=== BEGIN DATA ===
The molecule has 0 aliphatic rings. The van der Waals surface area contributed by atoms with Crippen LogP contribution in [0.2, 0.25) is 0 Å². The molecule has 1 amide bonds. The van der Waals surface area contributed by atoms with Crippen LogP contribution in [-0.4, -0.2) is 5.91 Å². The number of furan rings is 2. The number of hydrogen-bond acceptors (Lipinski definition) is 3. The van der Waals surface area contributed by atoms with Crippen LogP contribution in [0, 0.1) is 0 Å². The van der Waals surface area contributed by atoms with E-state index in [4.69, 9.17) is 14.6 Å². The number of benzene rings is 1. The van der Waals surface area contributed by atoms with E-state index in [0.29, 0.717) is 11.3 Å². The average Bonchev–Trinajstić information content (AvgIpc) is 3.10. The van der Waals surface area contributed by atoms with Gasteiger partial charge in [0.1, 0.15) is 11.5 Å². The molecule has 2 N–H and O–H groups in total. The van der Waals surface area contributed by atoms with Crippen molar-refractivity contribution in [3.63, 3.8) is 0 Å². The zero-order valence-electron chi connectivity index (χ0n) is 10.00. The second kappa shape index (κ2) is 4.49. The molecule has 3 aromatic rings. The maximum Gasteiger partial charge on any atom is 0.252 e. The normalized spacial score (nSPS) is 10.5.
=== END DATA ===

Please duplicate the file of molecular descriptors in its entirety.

The molecule has 0 aliphatic rings. The van der Waals surface area contributed by atoms with Crippen LogP contribution in [0.2, 0.25) is 0 Å². The molecule has 1 amide bonds. The van der Waals surface area contributed by atoms with Crippen LogP contribution in [-0.4, -0.2) is 5.91 Å². The number of furan rings is 2. The number of hydrogen-bond acceptors (Lipinski definition) is 3. The van der Waals surface area contributed by atoms with Crippen LogP contribution in [0, 0.1) is 0 Å². The van der Waals surface area contributed by atoms with E-state index in [4.69, 9.17) is 14.6 Å². The number of benzene rings is 1. The van der Waals surface area contributed by atoms with E-state index in [0.29, 0.717) is 11.3 Å². The average Bonchev–Trinajstić information content (AvgIpc) is 3.10. The van der Waals surface area contributed by atoms with Gasteiger partial charge in [0.1, 0.15) is 11.5 Å². The molecule has 2 N–H and O–H groups in total. The van der Waals surface area contributed by atoms with Crippen molar-refractivity contribution in [3.63, 3.8) is 0 Å². The zero-order valence-electron chi connectivity index (χ0n) is 10.00. The second kappa shape index (κ2) is 4.49. The molecule has 3 aromatic rings. The maximum Gasteiger partial charge on any atom is 0.252 e. The normalized spacial score (nSPS) is 10.5.